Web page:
Caveat observes the artist trajectories, but not like in a laboratory situation. Instead they are narrated and explored in a continuous dialogue with all parties involved, through numerous Reading Rooms and Assemblies of Practice. Those moments aim at creating a sharing ground for thoughts, matters of concerns, fabulation, alternative scenario making...
Caveat Reading Rooms and Assemblies of Practice offer open, discursive moments which invite a wider public to formulate a mutual understanding of the conditions on the field and how they reconnect with broader societal questions. Ideas and thoughts on this are collected and flow back into the research.
Bringing external expertise - legal, social, economic - into the conversation, Caveat further explores how a legal tool, such as the contract, can clarify the dynamics at play, and actually become an instrument of care, and thus become inclusive towards the precarity of all agents involved.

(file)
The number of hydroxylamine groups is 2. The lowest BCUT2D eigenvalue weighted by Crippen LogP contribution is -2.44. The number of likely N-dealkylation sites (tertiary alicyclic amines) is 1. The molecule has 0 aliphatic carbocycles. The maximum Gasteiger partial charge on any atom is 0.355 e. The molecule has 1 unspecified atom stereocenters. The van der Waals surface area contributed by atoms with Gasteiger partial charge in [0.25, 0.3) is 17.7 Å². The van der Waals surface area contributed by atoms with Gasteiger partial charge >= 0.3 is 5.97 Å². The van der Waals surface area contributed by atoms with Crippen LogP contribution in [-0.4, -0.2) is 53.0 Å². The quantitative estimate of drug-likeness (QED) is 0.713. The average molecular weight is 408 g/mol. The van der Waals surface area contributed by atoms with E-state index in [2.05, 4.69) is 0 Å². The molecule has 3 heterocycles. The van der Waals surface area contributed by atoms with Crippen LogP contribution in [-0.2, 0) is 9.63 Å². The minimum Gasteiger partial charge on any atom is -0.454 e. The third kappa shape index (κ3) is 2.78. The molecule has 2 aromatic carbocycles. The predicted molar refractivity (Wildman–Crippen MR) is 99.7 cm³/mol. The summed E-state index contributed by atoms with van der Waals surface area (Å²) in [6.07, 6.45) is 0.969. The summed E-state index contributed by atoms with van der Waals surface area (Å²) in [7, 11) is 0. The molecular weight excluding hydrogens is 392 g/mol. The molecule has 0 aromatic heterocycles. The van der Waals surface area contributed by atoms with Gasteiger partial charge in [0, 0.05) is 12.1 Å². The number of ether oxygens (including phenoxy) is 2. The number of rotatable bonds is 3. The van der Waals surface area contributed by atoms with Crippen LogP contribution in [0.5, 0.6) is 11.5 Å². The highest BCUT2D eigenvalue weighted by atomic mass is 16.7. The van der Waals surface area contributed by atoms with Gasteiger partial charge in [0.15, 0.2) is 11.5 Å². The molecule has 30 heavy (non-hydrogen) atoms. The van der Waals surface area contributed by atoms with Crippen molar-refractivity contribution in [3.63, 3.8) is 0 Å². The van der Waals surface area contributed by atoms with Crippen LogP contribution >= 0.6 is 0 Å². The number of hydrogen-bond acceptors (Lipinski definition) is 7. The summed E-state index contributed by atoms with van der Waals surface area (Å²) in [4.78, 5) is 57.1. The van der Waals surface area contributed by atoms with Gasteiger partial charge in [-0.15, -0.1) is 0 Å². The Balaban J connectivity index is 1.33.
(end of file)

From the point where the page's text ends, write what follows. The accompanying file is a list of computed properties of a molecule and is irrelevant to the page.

3 legal research – reconfiguring relationships
Caveat is a research project with the ambition of 'agency'. Extremely important for the project is that all parties have access to a set of instruments that would enable them to negotiate themselves a correct legal and contractual framework for their professional relationships.
In parallel with the artistic trajectories and from an observation of contractors on the field, Caveat focused on where and how interventions to make the contract an emancipating tool were possible. A legal perspective introduces how the discussion about fairness touches on paradigms of work, property and governance. An exploration of relational contract theory, conscious contracting and ideas about law and the commons, Caveat worked towards a methodology that contains the potential to turn the moment of contracting into a moment of reflection in which the dialogue does not focus on the making of a good deal from an individual perspective, but on cooperation and how agreements have an impact on the ecology of practice and, by extension, the field.
Caveat explored the potential of the contract and process of negotiation to affect the ecology of the cultural field. In 2018-19 different co-writing experiments were conducted as a methodology in negotiations with the hosting institutions. In addition, elements were included in the artistic trajectories (see: Stijn Van Dorpe; Patrick Bernier & Olive Martin; Joséphine Kaeppelin; Vermeir & Heiremans). Caveat found that this way of working leads to mutual inspiration and links theoretical research with both daily practice and the symbolic space of the arts.